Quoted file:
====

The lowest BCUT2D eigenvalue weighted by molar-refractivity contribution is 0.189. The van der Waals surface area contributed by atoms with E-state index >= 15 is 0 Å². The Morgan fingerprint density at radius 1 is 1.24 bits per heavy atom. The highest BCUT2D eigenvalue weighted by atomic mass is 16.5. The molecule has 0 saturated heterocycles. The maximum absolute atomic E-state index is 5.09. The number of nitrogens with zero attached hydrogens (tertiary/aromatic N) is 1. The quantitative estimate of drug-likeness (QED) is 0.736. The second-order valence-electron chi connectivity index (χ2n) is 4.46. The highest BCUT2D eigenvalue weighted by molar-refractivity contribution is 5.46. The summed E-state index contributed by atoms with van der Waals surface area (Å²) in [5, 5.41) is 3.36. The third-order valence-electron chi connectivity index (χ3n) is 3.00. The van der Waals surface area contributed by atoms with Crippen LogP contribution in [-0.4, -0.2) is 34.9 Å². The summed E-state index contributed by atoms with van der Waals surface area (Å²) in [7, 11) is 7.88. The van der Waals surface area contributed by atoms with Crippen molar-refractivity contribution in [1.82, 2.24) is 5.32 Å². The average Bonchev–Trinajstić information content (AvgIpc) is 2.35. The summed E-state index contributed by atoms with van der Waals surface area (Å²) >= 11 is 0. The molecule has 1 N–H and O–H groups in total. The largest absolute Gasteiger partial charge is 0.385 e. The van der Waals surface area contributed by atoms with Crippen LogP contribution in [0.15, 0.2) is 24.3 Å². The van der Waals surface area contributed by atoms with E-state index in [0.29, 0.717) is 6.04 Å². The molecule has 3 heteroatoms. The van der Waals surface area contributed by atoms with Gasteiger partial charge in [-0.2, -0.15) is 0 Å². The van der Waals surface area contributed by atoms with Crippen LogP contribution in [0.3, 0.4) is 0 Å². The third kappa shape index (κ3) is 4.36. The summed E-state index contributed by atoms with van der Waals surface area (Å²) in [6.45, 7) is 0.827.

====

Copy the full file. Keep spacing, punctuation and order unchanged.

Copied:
The lowest BCUT2D eigenvalue weighted by molar-refractivity contribution is 0.189. The van der Waals surface area contributed by atoms with E-state index >= 15 is 0 Å². The Morgan fingerprint density at radius 1 is 1.24 bits per heavy atom. The highest BCUT2D eigenvalue weighted by atomic mass is 16.5. The molecule has 0 saturated heterocycles. The maximum absolute atomic E-state index is 5.09. The number of nitrogens with zero attached hydrogens (tertiary/aromatic N) is 1. The quantitative estimate of drug-likeness (QED) is 0.736. The second-order valence-electron chi connectivity index (χ2n) is 4.46. The highest BCUT2D eigenvalue weighted by molar-refractivity contribution is 5.46. The summed E-state index contributed by atoms with van der Waals surface area (Å²) in [5, 5.41) is 3.36. The third-order valence-electron chi connectivity index (χ3n) is 3.00. The van der Waals surface area contributed by atoms with Crippen LogP contribution in [-0.4, -0.2) is 34.9 Å². The summed E-state index contributed by atoms with van der Waals surface area (Å²) in [7, 11) is 7.88. The van der Waals surface area contributed by atoms with Crippen molar-refractivity contribution in [1.82, 2.24) is 5.32 Å². The average Bonchev–Trinajstić information content (AvgIpc) is 2.35. The summed E-state index contributed by atoms with van der Waals surface area (Å²) >= 11 is 0. The molecule has 1 N–H and O–H groups in total. The largest absolute Gasteiger partial charge is 0.385 e. The van der Waals surface area contributed by atoms with Crippen LogP contribution in [0.15, 0.2) is 24.3 Å². The van der Waals surface area contributed by atoms with E-state index in [0.29, 0.717) is 6.04 Å². The molecule has 3 heteroatoms. The van der Waals surface area contributed by atoms with Gasteiger partial charge in [-0.2, -0.15) is 0 Å². The van der Waals surface area contributed by atoms with Crippen LogP contribution in [0.3, 0.4) is 0 Å². The third kappa shape index (κ3) is 4.36. The summed E-state index contributed by atoms with van der Waals surface area (Å²) in [6.45, 7) is 0.827.